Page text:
Many months later, I took over DBNC in February 2021. I had never dreamed that I would be running an organization remotely, without ever meeting any of the managers or staff in-person until a while later. In March of that year we lost one of our managers suddenly. It was awful. Walking the organization through that grief remotely was not ideal, however we managed to pull together. His family and the staff teams shared moments of solace and togetherness and in the being of togetherness we created the Michael Lipinski Fund to honour his legacy. Whilst the organization was stable, it needed a strategic direction / plan; policy work to reflect a DEI lens; a reflection of staff and the needs of the community and a strong DEI policy and reflective practice. I engaged a consultant to support the development of a strategic plan; started a DEI committee and began the work of sifting through a myriad of policies to ensure that we had the tools to reflect our new direction. We transitioned 3 more managers and this too was a significant change in the team. The waves of hybrid were beginning to float and we had to quickly determine if we would be able to sustain the work and the balance for the workforce. The portfolio of services was also one that had some new areas of learning for me and I am truly grateful to the members in the community who allowed me the privilege of asking questions and offering their invaluable support. It truly took a village of support for me to be able to learn, grow and begin to look into the future more hopefully. As you can tell, I cannot pinpoint my greatest achievement other than to say that together we truly are better.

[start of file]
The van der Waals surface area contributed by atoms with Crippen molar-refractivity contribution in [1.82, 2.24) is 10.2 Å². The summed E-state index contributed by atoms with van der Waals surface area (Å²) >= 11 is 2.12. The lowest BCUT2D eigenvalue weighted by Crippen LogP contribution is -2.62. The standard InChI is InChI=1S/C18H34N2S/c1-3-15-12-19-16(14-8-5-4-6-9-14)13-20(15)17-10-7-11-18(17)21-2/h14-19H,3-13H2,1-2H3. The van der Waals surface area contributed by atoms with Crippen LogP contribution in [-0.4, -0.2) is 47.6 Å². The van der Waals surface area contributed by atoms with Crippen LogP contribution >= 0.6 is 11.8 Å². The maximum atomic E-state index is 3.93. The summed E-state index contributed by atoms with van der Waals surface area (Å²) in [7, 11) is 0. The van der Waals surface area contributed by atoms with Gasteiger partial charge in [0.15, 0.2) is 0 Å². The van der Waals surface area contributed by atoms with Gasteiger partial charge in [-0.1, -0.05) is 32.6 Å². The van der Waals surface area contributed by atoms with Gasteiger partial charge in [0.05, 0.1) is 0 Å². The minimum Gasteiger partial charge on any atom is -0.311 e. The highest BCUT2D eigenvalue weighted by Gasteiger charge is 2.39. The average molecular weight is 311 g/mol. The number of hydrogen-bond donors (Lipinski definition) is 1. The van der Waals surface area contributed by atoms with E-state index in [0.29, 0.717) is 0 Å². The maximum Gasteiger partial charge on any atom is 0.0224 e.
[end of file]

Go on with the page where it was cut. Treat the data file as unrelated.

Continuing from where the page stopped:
2. As you look back, what might you have done differently?